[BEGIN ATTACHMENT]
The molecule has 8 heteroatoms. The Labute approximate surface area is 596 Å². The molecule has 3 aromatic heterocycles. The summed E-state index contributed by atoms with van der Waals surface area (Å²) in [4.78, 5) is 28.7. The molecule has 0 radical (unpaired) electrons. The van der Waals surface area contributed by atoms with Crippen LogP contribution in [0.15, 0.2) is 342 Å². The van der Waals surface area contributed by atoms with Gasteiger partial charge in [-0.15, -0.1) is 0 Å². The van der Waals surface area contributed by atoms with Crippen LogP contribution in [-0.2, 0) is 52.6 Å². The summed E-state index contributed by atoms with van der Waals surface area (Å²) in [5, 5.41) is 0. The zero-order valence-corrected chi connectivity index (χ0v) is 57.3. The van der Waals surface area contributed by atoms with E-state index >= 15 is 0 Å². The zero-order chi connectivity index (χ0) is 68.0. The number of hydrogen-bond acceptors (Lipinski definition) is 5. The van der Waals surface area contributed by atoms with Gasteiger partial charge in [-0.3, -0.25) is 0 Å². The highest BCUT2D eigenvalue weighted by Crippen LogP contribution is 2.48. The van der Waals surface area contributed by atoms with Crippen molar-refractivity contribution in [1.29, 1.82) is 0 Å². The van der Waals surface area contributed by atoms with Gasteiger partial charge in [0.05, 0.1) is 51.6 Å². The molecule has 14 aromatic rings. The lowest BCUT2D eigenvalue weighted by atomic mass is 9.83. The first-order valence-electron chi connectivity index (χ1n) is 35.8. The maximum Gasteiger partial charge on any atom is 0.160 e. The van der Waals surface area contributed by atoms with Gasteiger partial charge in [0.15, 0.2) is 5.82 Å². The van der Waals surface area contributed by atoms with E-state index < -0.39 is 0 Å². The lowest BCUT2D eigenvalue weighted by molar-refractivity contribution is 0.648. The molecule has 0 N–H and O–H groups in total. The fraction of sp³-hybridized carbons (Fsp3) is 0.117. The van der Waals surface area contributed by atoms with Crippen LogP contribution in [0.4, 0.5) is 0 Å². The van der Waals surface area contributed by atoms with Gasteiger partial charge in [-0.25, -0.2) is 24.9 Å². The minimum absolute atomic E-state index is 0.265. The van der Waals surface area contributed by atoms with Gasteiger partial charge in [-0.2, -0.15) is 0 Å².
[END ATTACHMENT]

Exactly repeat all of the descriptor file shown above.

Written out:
The molecule has 8 heteroatoms. The Labute approximate surface area is 596 Å². The molecule has 3 aromatic heterocycles. The summed E-state index contributed by atoms with van der Waals surface area (Å²) in [4.78, 5) is 28.7. The molecule has 0 radical (unpaired) electrons. The van der Waals surface area contributed by atoms with Crippen LogP contribution in [0.15, 0.2) is 342 Å². The van der Waals surface area contributed by atoms with Gasteiger partial charge in [-0.15, -0.1) is 0 Å². The van der Waals surface area contributed by atoms with Crippen LogP contribution in [-0.2, 0) is 52.6 Å². The summed E-state index contributed by atoms with van der Waals surface area (Å²) in [5, 5.41) is 0. The zero-order valence-corrected chi connectivity index (χ0v) is 57.3. The van der Waals surface area contributed by atoms with E-state index >= 15 is 0 Å². The zero-order chi connectivity index (χ0) is 68.0. The number of hydrogen-bond acceptors (Lipinski definition) is 5. The van der Waals surface area contributed by atoms with Gasteiger partial charge in [-0.3, -0.25) is 0 Å². The highest BCUT2D eigenvalue weighted by Crippen LogP contribution is 2.48. The van der Waals surface area contributed by atoms with Crippen molar-refractivity contribution in [1.29, 1.82) is 0 Å². The van der Waals surface area contributed by atoms with Gasteiger partial charge in [0.05, 0.1) is 51.6 Å². The molecule has 14 aromatic rings. The lowest BCUT2D eigenvalue weighted by atomic mass is 9.83. The first-order valence-electron chi connectivity index (χ1n) is 35.8. The maximum Gasteiger partial charge on any atom is 0.160 e. The van der Waals surface area contributed by atoms with Gasteiger partial charge in [0.15, 0.2) is 5.82 Å². The van der Waals surface area contributed by atoms with E-state index < -0.39 is 0 Å². The lowest BCUT2D eigenvalue weighted by molar-refractivity contribution is 0.648. The molecule has 0 N–H and O–H groups in total. The fraction of sp³-hybridized carbons (Fsp3) is 0.117. The van der Waals surface area contributed by atoms with Crippen LogP contribution in [0.4, 0.5) is 0 Å². The van der Waals surface area contributed by atoms with Gasteiger partial charge in [-0.25, -0.2) is 24.9 Å². The minimum absolute atomic E-state index is 0.265. The van der Waals surface area contributed by atoms with Gasteiger partial charge in [-0.2, -0.15) is 0 Å².